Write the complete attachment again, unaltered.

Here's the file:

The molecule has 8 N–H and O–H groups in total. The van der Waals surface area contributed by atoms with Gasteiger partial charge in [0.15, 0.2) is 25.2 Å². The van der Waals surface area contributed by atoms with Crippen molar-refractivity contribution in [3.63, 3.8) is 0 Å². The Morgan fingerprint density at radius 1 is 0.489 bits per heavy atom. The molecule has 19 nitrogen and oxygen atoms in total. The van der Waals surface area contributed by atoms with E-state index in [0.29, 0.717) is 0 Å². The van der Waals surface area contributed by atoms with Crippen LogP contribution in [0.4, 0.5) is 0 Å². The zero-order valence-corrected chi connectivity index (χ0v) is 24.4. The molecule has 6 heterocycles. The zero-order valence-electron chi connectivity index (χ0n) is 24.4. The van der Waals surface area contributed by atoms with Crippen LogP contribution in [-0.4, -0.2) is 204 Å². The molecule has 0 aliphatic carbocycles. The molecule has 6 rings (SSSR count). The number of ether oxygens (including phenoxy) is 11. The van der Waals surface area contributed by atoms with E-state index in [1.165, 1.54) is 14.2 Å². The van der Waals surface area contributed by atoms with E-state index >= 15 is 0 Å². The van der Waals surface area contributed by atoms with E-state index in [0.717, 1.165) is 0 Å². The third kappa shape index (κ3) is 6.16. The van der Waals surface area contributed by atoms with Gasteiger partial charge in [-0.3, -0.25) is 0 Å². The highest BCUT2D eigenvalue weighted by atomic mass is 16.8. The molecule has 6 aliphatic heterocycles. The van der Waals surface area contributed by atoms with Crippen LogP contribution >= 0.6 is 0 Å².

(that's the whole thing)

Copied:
The molecule has 8 N–H and O–H groups in total. The van der Waals surface area contributed by atoms with Gasteiger partial charge in [0.15, 0.2) is 25.2 Å². The van der Waals surface area contributed by atoms with Crippen molar-refractivity contribution in [3.63, 3.8) is 0 Å². The Morgan fingerprint density at radius 1 is 0.489 bits per heavy atom. The molecule has 19 nitrogen and oxygen atoms in total. The van der Waals surface area contributed by atoms with E-state index in [0.29, 0.717) is 0 Å². The van der Waals surface area contributed by atoms with Crippen LogP contribution in [0.4, 0.5) is 0 Å². The zero-order valence-corrected chi connectivity index (χ0v) is 24.4. The molecule has 6 heterocycles. The zero-order valence-electron chi connectivity index (χ0n) is 24.4. The van der Waals surface area contributed by atoms with Crippen LogP contribution in [-0.4, -0.2) is 204 Å². The molecule has 0 aliphatic carbocycles. The molecule has 6 rings (SSSR count). The number of ether oxygens (including phenoxy) is 11. The van der Waals surface area contributed by atoms with E-state index in [1.165, 1.54) is 14.2 Å². The van der Waals surface area contributed by atoms with E-state index >= 15 is 0 Å². The van der Waals surface area contributed by atoms with E-state index in [0.717, 1.165) is 0 Å². The third kappa shape index (κ3) is 6.16. The van der Waals surface area contributed by atoms with Gasteiger partial charge in [-0.3, -0.25) is 0 Å². The highest BCUT2D eigenvalue weighted by atomic mass is 16.8. The molecule has 6 aliphatic heterocycles. The van der Waals surface area contributed by atoms with Crippen LogP contribution >= 0.6 is 0 Å².